Frankfurt/Chengdu – Bosch Communication Center is opening a site in Chengdu, one of southwest China's commercial centers, this October. "By opening this branch in China, we are expanding our international network to include a strategic growth market in which we want to establish ourselves as an international service provider in the area of Business Process Outsourcing," explains Robert Mulatz, Head of Bosch Communication Center.
As part of an initial expansion phase, around 50 jobs are planned at the new site in Chengdu by the end of 2012, with the total number of associates employed at the site set to rise to around 600 by 2017.
Bosch will provide support to its customers in China with issues relating to customer service in particular, and also with specific processes in the areas of Finance & Accounting, Purchasing or Human Resource Management. These processes include for example order processing, invoice auditing, accounts receivable management, delivery management and customer feedback and claim management. Bosch will also focus on complex, technology-related services such as technical helpdesk and IT support.
In addition to Mandarin and English, Bosch Communication Center in China can also boast proficiency in other Asian languages, such as Japanese and Korean.
As an international service provider, Bosch Communication Center offers innovative solutions for Business Process Outsourcing. More than 5,000 associates in Europe, Asia and South America provide services and optimize business processes in over 30 languages.
Sales up by roughly 15 percent in the first quarter of 2011
Bosch confirms sales of more than 50 billion euros expected for 2011
Two billion euros to be invested in Asia Pacific by 2013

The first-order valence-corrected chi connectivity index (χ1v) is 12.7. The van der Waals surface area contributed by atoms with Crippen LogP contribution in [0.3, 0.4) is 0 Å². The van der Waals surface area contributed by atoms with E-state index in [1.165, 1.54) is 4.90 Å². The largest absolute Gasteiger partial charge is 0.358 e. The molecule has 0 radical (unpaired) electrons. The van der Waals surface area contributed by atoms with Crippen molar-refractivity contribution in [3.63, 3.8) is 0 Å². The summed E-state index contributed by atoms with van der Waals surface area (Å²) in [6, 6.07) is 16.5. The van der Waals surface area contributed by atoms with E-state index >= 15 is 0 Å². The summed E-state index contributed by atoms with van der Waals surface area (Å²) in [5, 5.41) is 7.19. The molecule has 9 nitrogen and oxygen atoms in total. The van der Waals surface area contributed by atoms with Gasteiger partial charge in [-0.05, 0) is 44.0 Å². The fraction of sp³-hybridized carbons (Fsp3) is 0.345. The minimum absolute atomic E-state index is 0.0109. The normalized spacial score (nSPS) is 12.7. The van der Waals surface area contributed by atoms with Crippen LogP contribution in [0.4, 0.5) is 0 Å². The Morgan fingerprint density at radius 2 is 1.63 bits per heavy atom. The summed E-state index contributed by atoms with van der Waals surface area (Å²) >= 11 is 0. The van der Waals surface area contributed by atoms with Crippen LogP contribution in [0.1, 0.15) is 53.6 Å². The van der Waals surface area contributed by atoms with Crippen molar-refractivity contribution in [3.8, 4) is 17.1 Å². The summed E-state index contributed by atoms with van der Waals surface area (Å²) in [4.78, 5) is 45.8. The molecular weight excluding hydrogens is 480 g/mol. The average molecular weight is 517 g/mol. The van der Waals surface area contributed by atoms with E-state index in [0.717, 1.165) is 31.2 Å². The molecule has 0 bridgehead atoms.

Electromobility as a future business field: 20 projects in series production by 2013
Stuttgart – The Bosch Group has made a good start to fiscal year 2011. Despite uncertainty in the wake of the events in Japan, it continues to see favorable prospects for growth and earnings. “No one can say at this point what the precise effects of the disaster in Japan will be. Nonetheless, we remain confident that our sales will pass the 50-billion-euro mark for the first time in 2011,” said Franz Fehrenbach, chairman of the Bosch board of management, at the annual press conference in Stuttgart. It is Bosch's objective to continue to achieve a return on sales of between 7 and 8 percent. The first-quarter figures bear out this forecast: The total sales of Bosch, which is a supplier of technology and services, rose in the first three months of 2011 by some 15 percent year on year.
All three business sectors were able to significantly increase their sales during this period. These positive developments are also reflected in employment levels: worldwide, the number of Bosch associates is expected to rise by 15,000 to some 300,000 by the end of 2011. More than half these jobs are to be created in Asia Pacific, 5,900 of them in China. Bosch intends to take on a further 3,800 associates in eastern Europe and Turkey, as well as 1,000 in North America and 800 in South America. And in Germany, Bosch wants to create 900 new jobs over the course of the year.
The positive mood in the company is currently overshadowed by the events in Japan. The earthquake and its consequences did not claim any victims among the nearly 8,000 Bosch associates in the country. And physical damage to the 36 Bosch locations in Japan was limited. “Our expectation at present is that the consequences of the Japanese earthquake will only put a temporary brake on the growth of the world economy,” Fehrenbach said. “Nonetheless, the interdependency of manufacturers is very high, especially in the automotive industry – and that goes for Bosch as well.” Other imponderables for the global economy include the development of raw materials prices and exchange-rate effects. With respect to the euro especially, Dr. Stefan Asenkerschbaumer, the chief financial officer, said: “It is now imperative to push ahead with budget consolidation in the eurozone countries, and to support this with an effective set of sanctions.”